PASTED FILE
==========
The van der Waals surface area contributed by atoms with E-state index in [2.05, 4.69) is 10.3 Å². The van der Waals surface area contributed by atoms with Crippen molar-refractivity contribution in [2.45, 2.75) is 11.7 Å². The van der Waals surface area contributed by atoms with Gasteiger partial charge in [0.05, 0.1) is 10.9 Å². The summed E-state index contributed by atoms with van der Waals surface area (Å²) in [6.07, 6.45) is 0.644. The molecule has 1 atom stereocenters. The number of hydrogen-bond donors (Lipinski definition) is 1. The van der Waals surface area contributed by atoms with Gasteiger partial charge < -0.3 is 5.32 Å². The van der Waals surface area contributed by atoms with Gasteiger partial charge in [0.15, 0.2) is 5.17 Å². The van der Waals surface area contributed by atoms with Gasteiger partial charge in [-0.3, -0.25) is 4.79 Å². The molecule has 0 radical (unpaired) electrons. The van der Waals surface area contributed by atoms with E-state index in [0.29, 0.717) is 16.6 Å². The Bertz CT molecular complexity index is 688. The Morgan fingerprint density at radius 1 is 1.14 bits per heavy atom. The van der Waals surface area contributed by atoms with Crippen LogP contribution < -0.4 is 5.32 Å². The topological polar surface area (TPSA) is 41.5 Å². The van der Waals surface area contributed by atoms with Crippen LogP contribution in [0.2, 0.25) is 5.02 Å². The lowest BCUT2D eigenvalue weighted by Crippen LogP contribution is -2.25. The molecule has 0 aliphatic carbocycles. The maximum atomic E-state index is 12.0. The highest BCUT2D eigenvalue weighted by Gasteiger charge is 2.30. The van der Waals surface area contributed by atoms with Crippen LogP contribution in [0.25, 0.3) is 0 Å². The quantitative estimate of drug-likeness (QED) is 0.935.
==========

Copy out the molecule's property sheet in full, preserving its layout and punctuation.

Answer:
The van der Waals surface area contributed by atoms with E-state index in [2.05, 4.69) is 10.3 Å². The van der Waals surface area contributed by atoms with Crippen molar-refractivity contribution in [2.45, 2.75) is 11.7 Å². The van der Waals surface area contributed by atoms with Gasteiger partial charge in [0.05, 0.1) is 10.9 Å². The summed E-state index contributed by atoms with van der Waals surface area (Å²) in [6.07, 6.45) is 0.644. The molecule has 1 atom stereocenters. The number of hydrogen-bond donors (Lipinski definition) is 1. The van der Waals surface area contributed by atoms with Gasteiger partial charge < -0.3 is 5.32 Å². The van der Waals surface area contributed by atoms with Gasteiger partial charge in [0.15, 0.2) is 5.17 Å². The van der Waals surface area contributed by atoms with Gasteiger partial charge in [-0.3, -0.25) is 4.79 Å². The molecule has 0 radical (unpaired) electrons. The van der Waals surface area contributed by atoms with E-state index in [0.29, 0.717) is 16.6 Å². The Bertz CT molecular complexity index is 688. The Morgan fingerprint density at radius 1 is 1.14 bits per heavy atom. The van der Waals surface area contributed by atoms with Crippen LogP contribution < -0.4 is 5.32 Å². The topological polar surface area (TPSA) is 41.5 Å². The van der Waals surface area contributed by atoms with Crippen LogP contribution in [0.2, 0.25) is 5.02 Å². The lowest BCUT2D eigenvalue weighted by Crippen LogP contribution is -2.25. The molecule has 0 aliphatic carbocycles. The maximum atomic E-state index is 12.0. The highest BCUT2D eigenvalue weighted by Gasteiger charge is 2.30. The van der Waals surface area contributed by atoms with Crippen LogP contribution in [0.25, 0.3) is 0 Å². The quantitative estimate of drug-likeness (QED) is 0.935.